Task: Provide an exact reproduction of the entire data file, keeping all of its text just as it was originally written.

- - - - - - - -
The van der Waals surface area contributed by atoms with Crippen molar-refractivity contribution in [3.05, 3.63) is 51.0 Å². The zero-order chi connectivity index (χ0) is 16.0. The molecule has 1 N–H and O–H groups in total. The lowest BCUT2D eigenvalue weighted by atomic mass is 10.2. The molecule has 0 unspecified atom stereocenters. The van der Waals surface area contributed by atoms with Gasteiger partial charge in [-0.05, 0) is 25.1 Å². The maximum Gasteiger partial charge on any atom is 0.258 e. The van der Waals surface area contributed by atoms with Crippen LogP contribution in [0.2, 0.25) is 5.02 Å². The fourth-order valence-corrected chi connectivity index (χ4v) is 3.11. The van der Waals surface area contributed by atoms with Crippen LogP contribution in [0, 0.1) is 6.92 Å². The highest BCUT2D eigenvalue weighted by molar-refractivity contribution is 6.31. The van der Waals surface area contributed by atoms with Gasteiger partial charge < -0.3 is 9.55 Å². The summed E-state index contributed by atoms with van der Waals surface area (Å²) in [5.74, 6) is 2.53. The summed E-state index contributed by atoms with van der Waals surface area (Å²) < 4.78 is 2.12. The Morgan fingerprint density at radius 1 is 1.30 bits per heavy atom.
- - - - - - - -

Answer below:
The van der Waals surface area contributed by atoms with Crippen molar-refractivity contribution in [3.05, 3.63) is 51.0 Å². The zero-order chi connectivity index (χ0) is 16.0. The molecule has 1 N–H and O–H groups in total. The lowest BCUT2D eigenvalue weighted by atomic mass is 10.2. The molecule has 0 unspecified atom stereocenters. The van der Waals surface area contributed by atoms with Gasteiger partial charge in [-0.05, 0) is 25.1 Å². The maximum Gasteiger partial charge on any atom is 0.258 e. The van der Waals surface area contributed by atoms with Crippen LogP contribution in [0.2, 0.25) is 5.02 Å². The fourth-order valence-corrected chi connectivity index (χ4v) is 3.11. The van der Waals surface area contributed by atoms with Crippen LogP contribution in [0, 0.1) is 6.92 Å². The highest BCUT2D eigenvalue weighted by molar-refractivity contribution is 6.31. The van der Waals surface area contributed by atoms with Gasteiger partial charge < -0.3 is 9.55 Å². The summed E-state index contributed by atoms with van der Waals surface area (Å²) in [5.74, 6) is 2.53. The summed E-state index contributed by atoms with van der Waals surface area (Å²) < 4.78 is 2.12. The Morgan fingerprint density at radius 1 is 1.30 bits per heavy atom.